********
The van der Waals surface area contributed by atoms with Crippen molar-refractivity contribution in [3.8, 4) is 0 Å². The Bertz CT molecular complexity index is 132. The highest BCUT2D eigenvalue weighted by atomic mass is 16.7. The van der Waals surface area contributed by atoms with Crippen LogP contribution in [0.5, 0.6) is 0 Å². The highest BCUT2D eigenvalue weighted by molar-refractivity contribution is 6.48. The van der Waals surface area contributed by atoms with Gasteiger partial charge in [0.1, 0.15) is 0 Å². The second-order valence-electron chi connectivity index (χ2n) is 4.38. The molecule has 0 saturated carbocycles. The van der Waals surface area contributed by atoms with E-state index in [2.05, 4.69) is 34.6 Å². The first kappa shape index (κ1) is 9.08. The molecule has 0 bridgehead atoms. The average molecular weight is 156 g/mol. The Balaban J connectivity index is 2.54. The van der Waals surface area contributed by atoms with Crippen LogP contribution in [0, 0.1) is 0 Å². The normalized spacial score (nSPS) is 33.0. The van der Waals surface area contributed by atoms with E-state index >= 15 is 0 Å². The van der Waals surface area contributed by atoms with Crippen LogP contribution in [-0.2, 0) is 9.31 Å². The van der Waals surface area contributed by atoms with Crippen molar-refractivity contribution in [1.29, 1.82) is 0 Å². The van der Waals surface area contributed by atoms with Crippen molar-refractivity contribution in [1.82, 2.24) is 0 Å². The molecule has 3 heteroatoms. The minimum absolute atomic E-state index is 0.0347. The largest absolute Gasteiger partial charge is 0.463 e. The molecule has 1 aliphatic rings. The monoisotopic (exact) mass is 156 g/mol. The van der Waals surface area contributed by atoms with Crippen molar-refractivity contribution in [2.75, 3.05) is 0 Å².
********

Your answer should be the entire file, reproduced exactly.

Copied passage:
The van der Waals surface area contributed by atoms with Crippen molar-refractivity contribution in [3.8, 4) is 0 Å². The Bertz CT molecular complexity index is 132. The highest BCUT2D eigenvalue weighted by atomic mass is 16.7. The van der Waals surface area contributed by atoms with Crippen LogP contribution in [0.5, 0.6) is 0 Å². The highest BCUT2D eigenvalue weighted by molar-refractivity contribution is 6.48. The van der Waals surface area contributed by atoms with Gasteiger partial charge in [0.1, 0.15) is 0 Å². The second-order valence-electron chi connectivity index (χ2n) is 4.38. The molecule has 0 saturated carbocycles. The van der Waals surface area contributed by atoms with E-state index in [2.05, 4.69) is 34.6 Å². The first kappa shape index (κ1) is 9.08. The molecule has 0 bridgehead atoms. The average molecular weight is 156 g/mol. The Balaban J connectivity index is 2.54. The van der Waals surface area contributed by atoms with Crippen LogP contribution in [0, 0.1) is 0 Å². The normalized spacial score (nSPS) is 33.0. The van der Waals surface area contributed by atoms with E-state index >= 15 is 0 Å². The van der Waals surface area contributed by atoms with Crippen LogP contribution in [-0.2, 0) is 9.31 Å². The van der Waals surface area contributed by atoms with Crippen molar-refractivity contribution in [1.29, 1.82) is 0 Å². The van der Waals surface area contributed by atoms with Crippen molar-refractivity contribution in [1.82, 2.24) is 0 Å². The molecule has 3 heteroatoms. The minimum absolute atomic E-state index is 0.0347. The largest absolute Gasteiger partial charge is 0.463 e. The molecule has 1 aliphatic rings. The monoisotopic (exact) mass is 156 g/mol. The van der Waals surface area contributed by atoms with Crippen molar-refractivity contribution in [2.75, 3.05) is 0 Å².